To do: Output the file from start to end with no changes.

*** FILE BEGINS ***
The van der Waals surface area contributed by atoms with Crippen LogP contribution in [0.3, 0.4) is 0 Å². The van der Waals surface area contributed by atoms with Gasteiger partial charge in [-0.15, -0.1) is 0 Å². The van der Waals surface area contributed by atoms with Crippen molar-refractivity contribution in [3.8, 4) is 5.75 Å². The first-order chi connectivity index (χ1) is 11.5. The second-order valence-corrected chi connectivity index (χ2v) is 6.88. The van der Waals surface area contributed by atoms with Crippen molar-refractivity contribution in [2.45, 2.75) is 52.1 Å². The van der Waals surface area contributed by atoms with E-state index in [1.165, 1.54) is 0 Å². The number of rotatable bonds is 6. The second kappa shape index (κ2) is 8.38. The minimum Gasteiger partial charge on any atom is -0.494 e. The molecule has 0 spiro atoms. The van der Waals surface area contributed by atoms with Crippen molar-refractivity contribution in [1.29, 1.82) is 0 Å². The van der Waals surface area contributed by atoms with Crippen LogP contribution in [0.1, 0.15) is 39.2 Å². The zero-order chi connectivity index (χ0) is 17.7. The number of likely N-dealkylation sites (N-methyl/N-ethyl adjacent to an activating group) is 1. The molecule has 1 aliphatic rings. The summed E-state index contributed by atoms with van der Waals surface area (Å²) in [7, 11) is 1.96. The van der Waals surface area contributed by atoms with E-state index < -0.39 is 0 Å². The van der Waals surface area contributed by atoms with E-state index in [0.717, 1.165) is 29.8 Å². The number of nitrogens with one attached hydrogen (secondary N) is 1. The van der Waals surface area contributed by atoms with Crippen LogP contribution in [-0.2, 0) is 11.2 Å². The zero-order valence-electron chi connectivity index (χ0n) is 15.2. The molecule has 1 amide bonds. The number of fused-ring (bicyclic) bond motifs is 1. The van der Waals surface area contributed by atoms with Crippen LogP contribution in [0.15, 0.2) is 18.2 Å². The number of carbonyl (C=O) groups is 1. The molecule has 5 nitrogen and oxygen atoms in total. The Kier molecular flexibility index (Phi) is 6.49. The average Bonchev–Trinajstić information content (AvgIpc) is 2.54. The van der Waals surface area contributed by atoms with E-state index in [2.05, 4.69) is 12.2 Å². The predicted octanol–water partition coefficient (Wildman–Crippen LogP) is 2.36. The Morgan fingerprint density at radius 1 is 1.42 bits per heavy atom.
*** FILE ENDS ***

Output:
The van der Waals surface area contributed by atoms with Crippen LogP contribution in [0.3, 0.4) is 0 Å². The van der Waals surface area contributed by atoms with Gasteiger partial charge in [-0.15, -0.1) is 0 Å². The van der Waals surface area contributed by atoms with Crippen molar-refractivity contribution in [3.8, 4) is 5.75 Å². The first-order chi connectivity index (χ1) is 11.5. The second-order valence-corrected chi connectivity index (χ2v) is 6.88. The van der Waals surface area contributed by atoms with Crippen molar-refractivity contribution in [2.45, 2.75) is 52.1 Å². The van der Waals surface area contributed by atoms with E-state index in [1.165, 1.54) is 0 Å². The number of rotatable bonds is 6. The second kappa shape index (κ2) is 8.38. The minimum Gasteiger partial charge on any atom is -0.494 e. The molecule has 0 spiro atoms. The van der Waals surface area contributed by atoms with Crippen molar-refractivity contribution in [1.29, 1.82) is 0 Å². The van der Waals surface area contributed by atoms with Crippen LogP contribution in [0.1, 0.15) is 39.2 Å². The zero-order chi connectivity index (χ0) is 17.7. The number of likely N-dealkylation sites (N-methyl/N-ethyl adjacent to an activating group) is 1. The molecule has 1 aliphatic rings. The summed E-state index contributed by atoms with van der Waals surface area (Å²) in [7, 11) is 1.96. The van der Waals surface area contributed by atoms with E-state index < -0.39 is 0 Å². The van der Waals surface area contributed by atoms with E-state index in [0.717, 1.165) is 29.8 Å². The number of nitrogens with one attached hydrogen (secondary N) is 1. The van der Waals surface area contributed by atoms with Crippen LogP contribution in [-0.2, 0) is 11.2 Å². The zero-order valence-electron chi connectivity index (χ0n) is 15.2. The molecule has 1 amide bonds. The number of fused-ring (bicyclic) bond motifs is 1. The van der Waals surface area contributed by atoms with Crippen LogP contribution in [0.15, 0.2) is 18.2 Å². The number of carbonyl (C=O) groups is 1. The molecule has 5 nitrogen and oxygen atoms in total. The Kier molecular flexibility index (Phi) is 6.49. The average Bonchev–Trinajstić information content (AvgIpc) is 2.54. The van der Waals surface area contributed by atoms with E-state index in [2.05, 4.69) is 12.2 Å². The predicted octanol–water partition coefficient (Wildman–Crippen LogP) is 2.36. The Morgan fingerprint density at radius 1 is 1.42 bits per heavy atom.